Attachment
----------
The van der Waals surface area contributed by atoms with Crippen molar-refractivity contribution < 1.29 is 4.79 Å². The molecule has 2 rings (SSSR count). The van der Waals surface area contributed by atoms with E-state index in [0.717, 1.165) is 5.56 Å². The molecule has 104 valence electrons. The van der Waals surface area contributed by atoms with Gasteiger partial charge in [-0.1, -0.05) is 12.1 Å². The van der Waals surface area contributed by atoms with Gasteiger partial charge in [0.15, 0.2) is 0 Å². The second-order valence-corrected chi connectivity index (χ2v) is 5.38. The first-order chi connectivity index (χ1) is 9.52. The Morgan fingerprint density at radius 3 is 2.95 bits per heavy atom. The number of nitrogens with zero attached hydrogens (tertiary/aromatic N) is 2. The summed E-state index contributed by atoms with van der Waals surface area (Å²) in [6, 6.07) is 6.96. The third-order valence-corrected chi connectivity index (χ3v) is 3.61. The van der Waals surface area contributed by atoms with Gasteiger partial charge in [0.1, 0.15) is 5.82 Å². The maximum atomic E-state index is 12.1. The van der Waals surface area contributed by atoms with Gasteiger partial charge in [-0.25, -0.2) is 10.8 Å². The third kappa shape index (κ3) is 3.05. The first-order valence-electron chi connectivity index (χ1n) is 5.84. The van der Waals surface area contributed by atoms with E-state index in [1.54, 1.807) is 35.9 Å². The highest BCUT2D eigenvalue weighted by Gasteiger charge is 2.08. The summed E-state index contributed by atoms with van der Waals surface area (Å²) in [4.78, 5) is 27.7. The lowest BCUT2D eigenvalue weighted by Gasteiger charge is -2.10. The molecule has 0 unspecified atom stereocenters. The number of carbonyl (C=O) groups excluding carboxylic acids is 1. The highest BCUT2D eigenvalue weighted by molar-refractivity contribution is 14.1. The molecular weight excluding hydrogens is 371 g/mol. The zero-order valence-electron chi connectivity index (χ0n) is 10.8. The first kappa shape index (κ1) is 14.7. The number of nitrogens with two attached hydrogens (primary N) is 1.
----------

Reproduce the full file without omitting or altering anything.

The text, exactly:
The van der Waals surface area contributed by atoms with Crippen molar-refractivity contribution < 1.29 is 4.79 Å². The molecule has 2 rings (SSSR count). The van der Waals surface area contributed by atoms with E-state index in [0.717, 1.165) is 5.56 Å². The molecule has 104 valence electrons. The van der Waals surface area contributed by atoms with Gasteiger partial charge in [-0.1, -0.05) is 12.1 Å². The van der Waals surface area contributed by atoms with Gasteiger partial charge in [0.15, 0.2) is 0 Å². The second-order valence-corrected chi connectivity index (χ2v) is 5.38. The first-order chi connectivity index (χ1) is 9.52. The Morgan fingerprint density at radius 3 is 2.95 bits per heavy atom. The number of nitrogens with zero attached hydrogens (tertiary/aromatic N) is 2. The summed E-state index contributed by atoms with van der Waals surface area (Å²) in [6, 6.07) is 6.96. The third-order valence-corrected chi connectivity index (χ3v) is 3.61. The van der Waals surface area contributed by atoms with Gasteiger partial charge in [0.1, 0.15) is 5.82 Å². The maximum atomic E-state index is 12.1. The van der Waals surface area contributed by atoms with Gasteiger partial charge in [-0.25, -0.2) is 10.8 Å². The third kappa shape index (κ3) is 3.05. The first-order valence-electron chi connectivity index (χ1n) is 5.84. The van der Waals surface area contributed by atoms with E-state index in [1.54, 1.807) is 35.9 Å². The highest BCUT2D eigenvalue weighted by Gasteiger charge is 2.08. The summed E-state index contributed by atoms with van der Waals surface area (Å²) in [4.78, 5) is 27.7. The lowest BCUT2D eigenvalue weighted by Gasteiger charge is -2.10. The molecule has 0 unspecified atom stereocenters. The number of carbonyl (C=O) groups excluding carboxylic acids is 1. The highest BCUT2D eigenvalue weighted by molar-refractivity contribution is 14.1. The molecular weight excluding hydrogens is 371 g/mol. The zero-order valence-electron chi connectivity index (χ0n) is 10.8. The first kappa shape index (κ1) is 14.7. The number of nitrogens with two attached hydrogens (primary N) is 1.